And the conversations around privacy, right, and access to privacy within surveillance is a class thing. Because if you can make sure you pay your license plate registration all the time, if your license never lapsed, if you got insurance all the time, you’ll never have to worry about it, then that’s a class issue. Like, their responses gonna be like, “Well, people should pay their registration if you ain’t got nothing to hide.” But people use that to move warrants.
So how do we bridge the political education gap? Or… popular ed to allow folks who see themselves inside of it? Really bringing it down to experiences that allows them to see themselves inside of the issue. So, not be like, “In case your registration, ain’t you in renew your registration?” No! We got to bring this home—like, “Whenever your brother, your cousin is driving your car? Yeah, you know, and just havin’ the police reader brings up yo’ thing… and you look like a light skinned woman… all of this history pulls up.”
Class in Black communities has made the definition of community a lot harder, because so many of us think that—that’s them and not us. And don’t matter to me.
I’m really pushing the conversation of surveillance into, like, have everyone on one accord on how we break that. It is ridiculous how much money is made off of surveilling black people, all the way to the lending power of certain banks. And hedge funds come off of the ground. Money’s made off of being bad landlords and tenants in Section 8 public housing for those who are low income, and selling the surveillance after that, to even like AWS services and all these different platforms…
It’s funny, because I was thinking, 2020—just crazy year, as far as if we’re in this work. What we thought was going to be a slow down exacerbated the work that we do. And the scarcity of resources for Black organizing? It puts us always against each other… And going into 2021 I just thought: how many petty-ass fights arguments did I have with groups, when we should be working together like we all want the same thing? Moving forward, that is going to be a lot of my effort. We are here fighting each other over, semantics of how something looks. And that’ll be interesting as we go forward, because I do have all the tools to build the popular education piece that needs to be put together for a lot of our actors who are passionate about really pushing and pushing that front, you know, to our communities, so or for that we’re really looking to ramp up on surveillance on all ends of it, and how it looks in our communities.
Blu: And what is a typical surveillance encounter that someone in your community has experienced? What is it typical day in the life of civilians at home? On the streets? Or work at school?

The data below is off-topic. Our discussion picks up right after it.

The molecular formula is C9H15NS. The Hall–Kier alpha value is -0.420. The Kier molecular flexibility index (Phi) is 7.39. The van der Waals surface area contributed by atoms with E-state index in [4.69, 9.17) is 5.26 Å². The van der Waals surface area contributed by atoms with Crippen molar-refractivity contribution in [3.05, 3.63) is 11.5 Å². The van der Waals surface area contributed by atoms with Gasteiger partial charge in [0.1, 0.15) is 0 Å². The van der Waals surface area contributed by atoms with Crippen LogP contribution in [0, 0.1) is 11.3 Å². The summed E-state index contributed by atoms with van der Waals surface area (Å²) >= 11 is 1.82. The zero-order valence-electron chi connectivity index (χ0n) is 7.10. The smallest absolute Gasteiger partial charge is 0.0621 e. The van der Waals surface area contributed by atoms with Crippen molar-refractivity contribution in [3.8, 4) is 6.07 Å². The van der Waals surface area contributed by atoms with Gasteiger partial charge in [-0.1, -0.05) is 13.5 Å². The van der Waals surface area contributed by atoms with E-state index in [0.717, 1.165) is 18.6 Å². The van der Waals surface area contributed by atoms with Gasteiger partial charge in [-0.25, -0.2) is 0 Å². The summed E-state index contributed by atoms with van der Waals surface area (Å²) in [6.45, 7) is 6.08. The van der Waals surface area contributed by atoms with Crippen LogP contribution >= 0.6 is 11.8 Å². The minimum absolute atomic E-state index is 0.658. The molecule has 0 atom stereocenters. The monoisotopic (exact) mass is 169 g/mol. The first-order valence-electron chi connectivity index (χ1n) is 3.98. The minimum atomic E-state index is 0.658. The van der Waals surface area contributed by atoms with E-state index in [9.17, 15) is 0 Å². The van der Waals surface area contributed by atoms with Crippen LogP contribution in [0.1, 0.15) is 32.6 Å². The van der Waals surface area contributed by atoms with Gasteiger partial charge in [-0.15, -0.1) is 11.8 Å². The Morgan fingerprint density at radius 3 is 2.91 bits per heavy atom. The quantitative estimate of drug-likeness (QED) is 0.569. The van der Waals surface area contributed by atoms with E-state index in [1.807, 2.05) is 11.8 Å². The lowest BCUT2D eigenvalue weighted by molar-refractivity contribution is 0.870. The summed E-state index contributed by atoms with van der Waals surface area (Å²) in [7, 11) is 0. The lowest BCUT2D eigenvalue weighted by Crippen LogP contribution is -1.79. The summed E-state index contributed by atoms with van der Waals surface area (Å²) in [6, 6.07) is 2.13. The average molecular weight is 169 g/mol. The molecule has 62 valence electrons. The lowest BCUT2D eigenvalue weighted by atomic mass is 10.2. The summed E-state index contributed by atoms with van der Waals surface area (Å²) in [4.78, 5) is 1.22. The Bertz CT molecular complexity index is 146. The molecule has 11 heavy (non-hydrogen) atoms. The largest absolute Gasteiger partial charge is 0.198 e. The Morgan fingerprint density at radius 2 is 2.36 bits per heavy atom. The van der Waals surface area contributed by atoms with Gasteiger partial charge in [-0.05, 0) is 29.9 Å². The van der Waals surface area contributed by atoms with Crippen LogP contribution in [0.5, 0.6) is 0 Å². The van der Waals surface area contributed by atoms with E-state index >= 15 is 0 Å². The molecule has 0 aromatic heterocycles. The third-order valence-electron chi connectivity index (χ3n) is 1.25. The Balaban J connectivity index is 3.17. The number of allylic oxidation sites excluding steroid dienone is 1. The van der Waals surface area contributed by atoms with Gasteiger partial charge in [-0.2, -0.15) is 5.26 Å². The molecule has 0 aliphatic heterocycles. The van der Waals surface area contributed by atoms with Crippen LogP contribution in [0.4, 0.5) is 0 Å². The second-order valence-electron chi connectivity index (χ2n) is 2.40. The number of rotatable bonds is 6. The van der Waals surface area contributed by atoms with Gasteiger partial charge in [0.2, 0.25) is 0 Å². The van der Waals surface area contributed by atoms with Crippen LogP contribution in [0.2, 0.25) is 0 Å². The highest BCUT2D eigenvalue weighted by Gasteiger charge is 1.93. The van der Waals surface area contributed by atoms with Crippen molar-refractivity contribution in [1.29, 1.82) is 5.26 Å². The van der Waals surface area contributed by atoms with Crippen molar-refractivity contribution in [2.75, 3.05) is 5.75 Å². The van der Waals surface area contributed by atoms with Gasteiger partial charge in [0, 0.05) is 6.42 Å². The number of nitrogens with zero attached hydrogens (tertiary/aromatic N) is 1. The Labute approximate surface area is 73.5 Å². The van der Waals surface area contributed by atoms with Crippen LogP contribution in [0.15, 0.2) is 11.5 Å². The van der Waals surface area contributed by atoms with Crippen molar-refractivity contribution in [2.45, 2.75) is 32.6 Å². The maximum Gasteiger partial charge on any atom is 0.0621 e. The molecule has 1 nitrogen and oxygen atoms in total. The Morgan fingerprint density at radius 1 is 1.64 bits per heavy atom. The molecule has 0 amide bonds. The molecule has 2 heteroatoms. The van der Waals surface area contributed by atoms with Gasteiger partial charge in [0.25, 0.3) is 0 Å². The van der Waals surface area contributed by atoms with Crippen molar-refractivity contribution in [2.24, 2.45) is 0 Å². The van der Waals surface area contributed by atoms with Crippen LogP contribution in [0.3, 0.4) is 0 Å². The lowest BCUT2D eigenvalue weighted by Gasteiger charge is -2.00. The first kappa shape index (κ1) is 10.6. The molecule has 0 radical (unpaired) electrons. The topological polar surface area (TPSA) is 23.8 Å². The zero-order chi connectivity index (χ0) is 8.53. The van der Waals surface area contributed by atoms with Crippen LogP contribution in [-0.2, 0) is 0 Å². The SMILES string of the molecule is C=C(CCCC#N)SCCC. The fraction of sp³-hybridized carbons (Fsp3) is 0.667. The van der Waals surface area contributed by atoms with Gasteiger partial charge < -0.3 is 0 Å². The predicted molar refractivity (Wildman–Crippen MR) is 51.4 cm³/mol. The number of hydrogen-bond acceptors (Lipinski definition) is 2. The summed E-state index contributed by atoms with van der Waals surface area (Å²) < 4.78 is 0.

Odessa Kelly: It depends on what community you’re in. You know, so it is overwhelmingly obvious in what we are predominantly Black communities. I would say typical individual if you live in public housing, under surveillance twenty-four-seven, [you] might even recognize it damn surveillance twenty-four-seven, because that’s all you know?
I would say outside of that, for African Americans, I would say it is the stores. Go into grocery stores or into the banks or those other type of places. And if you’re driving through affluent neighborhoods, you definitely get caught on like the street cameras. I will say that is probably that I know of our those are probably the most common ways of how surveillance happens here in the city.
Blu: Who have you organized? Are? Are you organized against? Can you tell me a story about what has that entailed?
Odessa Kelly: We’re in our first organizing campaign with this dealing with surveillance, and this deal with Amazon. We have just selected our new police chief here in Nashville, literally last week. John Drake is an African American individual. It’s been on for us almost 30 years. And he’s been just as complicit, you know, in the oppression of Black people as any other, you know, former chief or so. So with that, he has been reaching out adamantly to stakeholders and community leaders about trying to build some goodwill and PR for himself as he’s taking this position. And one of the things that we found that we wanted to push is that he would commit to not using [Amazon] Ring or any other type of surveillance, you know, for NPD [Nashville Police Department]. He did publicly commit to meeting with me about that after the Christmas break, so we’re hoping that we can make some strides there. You know, we’ve had two unarmed Black men die. One in 2015-16 and 2017, you know, and part of that too, in a way, was surveillance in how they even got, you know, in a situation with police. There’s been a lot of conversation around it here in Nashville. So we’re hoping that we can push on that front. As far as the people that we have been able to organize.
We know it’s hard. We’re still in the middle of trying to do that we do the work that we do, which is worker rights and workers sustainability. We’ve talked about surveillance throughout the warehouses and what that looks like in the issue.